At Travancore, she had seen that marvel of a Kathakali dancer named Gopinath, trained at Kerala Kala Mandalam. Handsome and commanding a great stage presence, Gopinath was a well known dancer. Ragini invited him to be her partner. Gopinath made certain changes in his Kathakali costumes, with minimal make up, wearing a crown and ornaments and Ragini also wore appropriate female costumes for herself. Both of them performed dance numbers like “Shiva-sringar-tandavam”, “Lakshmi-Narayana-Nrityam”, “Radha-Krishna-Nritya” and “Sita Haran”, which became popular. She also gave lecture-demonstrations to communicate with audiences. As an American female dancer, she drew a lot of attention in the media too.
With simplified Kathakali costumes and make-up which was not too protected nor time consuming, the musical effects were deftly used to build up the mood, the rasas of the episodes on the stage — their shows were well received. Ragini, during her travels, gave lec-dems at various universities. She was overjoyed when Gurudev Rabindranath Tagore invited her to perform at Shantiniketan. Seeing their Kathakali performances, Gurudev Tagore was inspired to invite Kathakali dancers from Kerala Kala Mandalam to Shantiniketan.
Ragini Devi’s name has been clubbed with American pioneers like Ruth St Denis, La Meri, the dancers from the West with a deep interest in Indian dance and who became catalysts in reviving Indian classical dances.
Ragini, when she returned to America, performed in various universities and was invited to give lec-dems which popularised Indian classical dances in the US. She wrote a book in English, Natyanjali, published in New York in 1928, which was the first of its kind and perhaps the only book on Indian dance available in English. After successful tours of the US, Europe, and performances in London and Paris, she returned to India. She also studied Kuchipudi and had seen the Maharis of Odisha performing Odissi dance. She was an ardent devotee of Indian danceforms. Under the Ford Foundation Grant, she wrote the book Dance Dialects of India, which though written decades ago is still highly informative, enlightening and comprehensive.
Ragini Devi realised many of her unfulfilled dreams through her gifted daughter Indrani. Ragini used to stay in Mumbai. I had met Ragini Devi when she was quite advanced in her age and was staying somewhere in Bandra. I was conducting lec-dems for Sur Singar Samsad’s annual festivals. I informed Dr Mulk Raj Anand, the renowned author and editor of Marg art magazine and Brijnarainji, director of Sur Singar Samsad, about Ragini Devi and she was honoured during the festival for her contributions to Indian dance.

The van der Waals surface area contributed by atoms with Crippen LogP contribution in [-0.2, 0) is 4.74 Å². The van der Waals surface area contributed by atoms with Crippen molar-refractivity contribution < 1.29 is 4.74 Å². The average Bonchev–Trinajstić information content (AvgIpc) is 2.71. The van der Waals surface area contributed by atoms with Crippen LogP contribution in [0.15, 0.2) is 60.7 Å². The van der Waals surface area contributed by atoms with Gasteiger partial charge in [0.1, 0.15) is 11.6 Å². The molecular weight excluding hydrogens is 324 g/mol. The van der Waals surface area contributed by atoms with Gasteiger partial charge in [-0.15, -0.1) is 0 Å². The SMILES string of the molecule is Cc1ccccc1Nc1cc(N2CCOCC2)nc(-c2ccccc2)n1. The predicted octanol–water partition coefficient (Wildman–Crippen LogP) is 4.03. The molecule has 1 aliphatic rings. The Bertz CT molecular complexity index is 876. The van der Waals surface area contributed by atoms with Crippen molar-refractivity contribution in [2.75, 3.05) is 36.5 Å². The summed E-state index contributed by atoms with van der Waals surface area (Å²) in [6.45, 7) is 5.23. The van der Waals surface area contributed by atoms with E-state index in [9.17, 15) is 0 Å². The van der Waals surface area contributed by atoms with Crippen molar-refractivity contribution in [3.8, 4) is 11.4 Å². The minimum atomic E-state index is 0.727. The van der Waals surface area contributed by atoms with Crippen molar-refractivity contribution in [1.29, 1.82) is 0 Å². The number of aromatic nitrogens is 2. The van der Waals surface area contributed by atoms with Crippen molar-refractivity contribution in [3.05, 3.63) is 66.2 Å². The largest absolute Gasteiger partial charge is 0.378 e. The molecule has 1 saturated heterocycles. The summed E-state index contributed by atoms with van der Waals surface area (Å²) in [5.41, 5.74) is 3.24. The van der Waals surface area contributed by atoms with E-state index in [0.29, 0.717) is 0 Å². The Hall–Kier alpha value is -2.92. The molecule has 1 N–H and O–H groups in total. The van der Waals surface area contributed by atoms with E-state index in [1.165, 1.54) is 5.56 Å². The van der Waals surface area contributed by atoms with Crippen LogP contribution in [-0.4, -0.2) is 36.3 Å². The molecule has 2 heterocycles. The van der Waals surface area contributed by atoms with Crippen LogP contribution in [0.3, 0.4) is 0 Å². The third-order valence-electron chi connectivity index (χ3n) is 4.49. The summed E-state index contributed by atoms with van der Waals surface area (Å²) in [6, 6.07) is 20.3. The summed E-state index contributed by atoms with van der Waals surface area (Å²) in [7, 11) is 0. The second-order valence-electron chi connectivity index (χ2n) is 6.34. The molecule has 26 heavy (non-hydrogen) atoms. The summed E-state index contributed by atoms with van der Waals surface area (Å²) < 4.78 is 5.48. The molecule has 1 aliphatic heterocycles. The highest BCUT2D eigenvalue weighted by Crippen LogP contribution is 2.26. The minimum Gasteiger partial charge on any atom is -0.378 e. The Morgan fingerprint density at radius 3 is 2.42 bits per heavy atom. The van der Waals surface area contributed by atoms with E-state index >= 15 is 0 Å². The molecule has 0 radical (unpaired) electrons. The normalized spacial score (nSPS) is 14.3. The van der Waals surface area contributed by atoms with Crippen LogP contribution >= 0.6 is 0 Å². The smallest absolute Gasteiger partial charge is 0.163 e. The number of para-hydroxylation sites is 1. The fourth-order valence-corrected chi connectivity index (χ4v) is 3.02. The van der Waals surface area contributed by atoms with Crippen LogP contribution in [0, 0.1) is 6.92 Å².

In her old age, Ragini Devi was supported by Indrani, but staying in Bandra, a suburb in Mumbai, she was not being looked after. Dr Mulk Raj Anand, Harindranath Chattopadhyaya and other eminent citizens arranged for her to return to the US and she was taken care of at “Actor’s Home” in New Jersey. Started in 1882, Actor’s Home is a unique institution where old and needy actors, dancers, musicians and the like are looked after.
During my visit to New York in 1981, I went with Bharatanatyam dancer Maya Kulkarni to see Ragini Devi. She was not keeping well. A few months ago, the Asia Society in New York had presented Ragini Devi, Indrani and Indrani’s daughter Sukanya in a brief presentation of three generations of dancers. That was a very moving event and admirers of Ragini Devi and Indrani paid tributes to Ragini Devi for her services to Indian dance.
In January 1982, at the age of 86, Ragini Devi passed away in Actor’s Home in New Jersey. Today’s young generation of dancers may not know about Ragini Devi and her pioneering work, but thanks to her own book, Dance Dialects of Indian Dance, and her granddaughter Sukanya’s autobiography of three generations of dancers, the young generation of dancers could learn a lot about her. Ragini Devi was an important figure in the history of Indian dance.
The writer is an eminent dance historian